Copenhagen 1892: Flags at the Royal Golden Wedding Anniversary

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The last time there was a royal golden wedding anniversary in Denmark was in 1892. A flag decorated Copenhagen celebrated the happy marriage of King Christian IX and Queen Louise. Empress Maria Feodorovna of Russia, their daughter, may have inspired a peculiar Saint Andrew’s cross flag: a merger of a Nordic swallow-tailed flag and a Russian naval ensign.

This photograph from 1892 shows a festively decorated building on the corner of Vesterbrogade and Frederiksberg Allé, two streets in Vesterbro close to the centre of Copenhagen. A number of different flags can be detected, some of them quite out of the ordinary.

Most of the flags are Danish flags, a number of them swallow-tailed. These are not naval or state flags, though. Since the 19th Century the swallow-tailed Dannebrog (the so-called splitflag) has been in wide-spread unofficial use at wedding parties, birthday celebrations etc.

There are also Norwegian and Swedish swallow-tailed flags in the black and white photo (Sweden’s blue and yellow appear a little lighter than Denmark’s red and white). Erroneously, the Norwegian and Swedish flags have two swallow tails like the Danish flag. In Norway and Sweden three tails is the norm.

The white flags with a Saint Andrew’s cross appear to be some sort of Russian flags. A white flag with a blue saltire is the naval ensign of Russia. On the building in the picture, these unofficial Russian flags are swallow-tailed like the Nordic flags.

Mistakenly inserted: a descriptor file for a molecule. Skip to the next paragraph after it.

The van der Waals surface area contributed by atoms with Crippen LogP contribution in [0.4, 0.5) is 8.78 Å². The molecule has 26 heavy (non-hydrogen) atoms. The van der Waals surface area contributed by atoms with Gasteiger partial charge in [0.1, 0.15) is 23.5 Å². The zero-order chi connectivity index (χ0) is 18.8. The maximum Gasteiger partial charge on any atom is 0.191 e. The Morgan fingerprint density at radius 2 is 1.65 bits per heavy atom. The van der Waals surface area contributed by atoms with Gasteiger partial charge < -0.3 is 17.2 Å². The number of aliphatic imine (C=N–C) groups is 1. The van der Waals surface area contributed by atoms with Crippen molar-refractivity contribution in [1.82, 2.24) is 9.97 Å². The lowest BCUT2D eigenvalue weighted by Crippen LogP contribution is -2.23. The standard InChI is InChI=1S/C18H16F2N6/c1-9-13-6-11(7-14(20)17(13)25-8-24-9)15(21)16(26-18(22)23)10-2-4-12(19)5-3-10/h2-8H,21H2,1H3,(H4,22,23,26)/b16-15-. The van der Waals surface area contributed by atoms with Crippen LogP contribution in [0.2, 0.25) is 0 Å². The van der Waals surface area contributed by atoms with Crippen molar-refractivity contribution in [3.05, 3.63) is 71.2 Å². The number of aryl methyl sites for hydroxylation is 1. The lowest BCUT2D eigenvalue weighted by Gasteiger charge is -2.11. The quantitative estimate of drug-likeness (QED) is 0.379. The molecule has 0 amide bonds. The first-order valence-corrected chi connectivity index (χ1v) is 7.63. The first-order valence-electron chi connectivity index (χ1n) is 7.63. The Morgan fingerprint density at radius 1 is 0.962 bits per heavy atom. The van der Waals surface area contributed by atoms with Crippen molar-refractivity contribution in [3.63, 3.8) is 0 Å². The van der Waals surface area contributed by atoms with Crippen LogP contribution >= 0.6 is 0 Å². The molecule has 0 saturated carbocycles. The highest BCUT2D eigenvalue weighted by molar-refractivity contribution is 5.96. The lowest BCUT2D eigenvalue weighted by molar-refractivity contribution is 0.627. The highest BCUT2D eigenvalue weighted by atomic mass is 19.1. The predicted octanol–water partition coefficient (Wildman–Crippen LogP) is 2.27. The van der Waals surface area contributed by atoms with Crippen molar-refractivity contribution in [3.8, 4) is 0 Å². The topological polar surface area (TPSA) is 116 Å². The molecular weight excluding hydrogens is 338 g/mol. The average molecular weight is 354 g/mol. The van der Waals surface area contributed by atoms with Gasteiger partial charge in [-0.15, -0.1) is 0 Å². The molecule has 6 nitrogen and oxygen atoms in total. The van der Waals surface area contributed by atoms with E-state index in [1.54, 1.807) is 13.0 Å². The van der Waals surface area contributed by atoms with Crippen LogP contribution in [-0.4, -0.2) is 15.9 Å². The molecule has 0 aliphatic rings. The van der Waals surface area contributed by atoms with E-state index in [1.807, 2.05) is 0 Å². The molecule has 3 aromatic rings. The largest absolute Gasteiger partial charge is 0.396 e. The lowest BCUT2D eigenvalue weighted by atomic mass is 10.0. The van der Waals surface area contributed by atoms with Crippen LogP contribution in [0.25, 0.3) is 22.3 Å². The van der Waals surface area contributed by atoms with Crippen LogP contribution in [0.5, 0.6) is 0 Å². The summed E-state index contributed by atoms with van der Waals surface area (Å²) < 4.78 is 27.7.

On 26 May 1892, Christian IX and Louise had been happily married for 50 years and had been King and Queen of Denmark for more than half that time. The golden wedding celebrations in Copenhagen lasted for days. Photos and paintings from the time show that streets and houses and ships were decorated with literally thousands of flags, put up by the authorities and by private citizens.

King Christian IX and Queen Louise were known as “Europe’s parents-in-law” because their children married into prominent royal families all around the continent.

Their eldest sons became King Frederik VIII of Denmark and King George I of Greece. Their youngest son, Prince Valdemar, was suggested as a possible king of Bulgaria in 1887 and of Norway in 1905. Among their three daughters, Alexandra was married to Britain’s King Edward VII and Dagmar was married to Russia’s Emperor Alexander III. She was known as Maria Feodorovna in Russia and was the mother of the last tsar, Nicholas II.

A large number of King Christian’s and Queen Louise’s children, grandchildren, relatives and in-laws as well as foreign dignitaries gathered in Copenhagen for the celebrations. The Russian imperial yacht, the Polar Star (in Russian, Полярная звезда), lay at anchor in the harbour. The vessel was in Copenhagen not only at this occation, but rather often in fact, as the Empress loved to visit her parents and always travelled from Saint Petersburg to Denmark by ship.

Manned and commanded by the Russian Navy the imperial yacht of course flew the Russian naval ensign. This fact may explain why the Saint Andrew’s cross would have been known and used by Copenhageners to represent Russia in flag decorations in 1892.